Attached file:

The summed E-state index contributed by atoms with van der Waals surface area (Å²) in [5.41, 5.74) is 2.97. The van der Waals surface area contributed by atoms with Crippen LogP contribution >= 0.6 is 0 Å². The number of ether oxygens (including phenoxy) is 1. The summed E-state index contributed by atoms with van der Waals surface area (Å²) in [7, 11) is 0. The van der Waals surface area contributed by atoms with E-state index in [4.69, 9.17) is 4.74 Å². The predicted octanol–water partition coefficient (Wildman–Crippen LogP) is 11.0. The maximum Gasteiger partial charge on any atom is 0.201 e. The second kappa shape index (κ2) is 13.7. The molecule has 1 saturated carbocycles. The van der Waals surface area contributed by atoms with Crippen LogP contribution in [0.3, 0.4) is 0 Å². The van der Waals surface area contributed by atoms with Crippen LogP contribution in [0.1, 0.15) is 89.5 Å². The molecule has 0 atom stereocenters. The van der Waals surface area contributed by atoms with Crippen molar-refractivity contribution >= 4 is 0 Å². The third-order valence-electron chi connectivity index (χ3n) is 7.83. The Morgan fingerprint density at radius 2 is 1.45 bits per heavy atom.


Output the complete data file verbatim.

The summed E-state index contributed by atoms with van der Waals surface area (Å²) in [5.41, 5.74) is 2.97. The van der Waals surface area contributed by atoms with Crippen LogP contribution >= 0.6 is 0 Å². The number of ether oxygens (including phenoxy) is 1. The summed E-state index contributed by atoms with van der Waals surface area (Å²) in [7, 11) is 0. The van der Waals surface area contributed by atoms with E-state index in [4.69, 9.17) is 4.74 Å². The predicted octanol–water partition coefficient (Wildman–Crippen LogP) is 11.0. The maximum Gasteiger partial charge on any atom is 0.201 e. The second kappa shape index (κ2) is 13.7. The molecule has 1 saturated carbocycles. The van der Waals surface area contributed by atoms with Crippen LogP contribution in [0.3, 0.4) is 0 Å². The van der Waals surface area contributed by atoms with Crippen LogP contribution in [0.1, 0.15) is 89.5 Å². The molecule has 0 atom stereocenters. The van der Waals surface area contributed by atoms with Crippen molar-refractivity contribution >= 4 is 0 Å². The third-order valence-electron chi connectivity index (χ3n) is 7.83. The Morgan fingerprint density at radius 2 is 1.45 bits per heavy atom.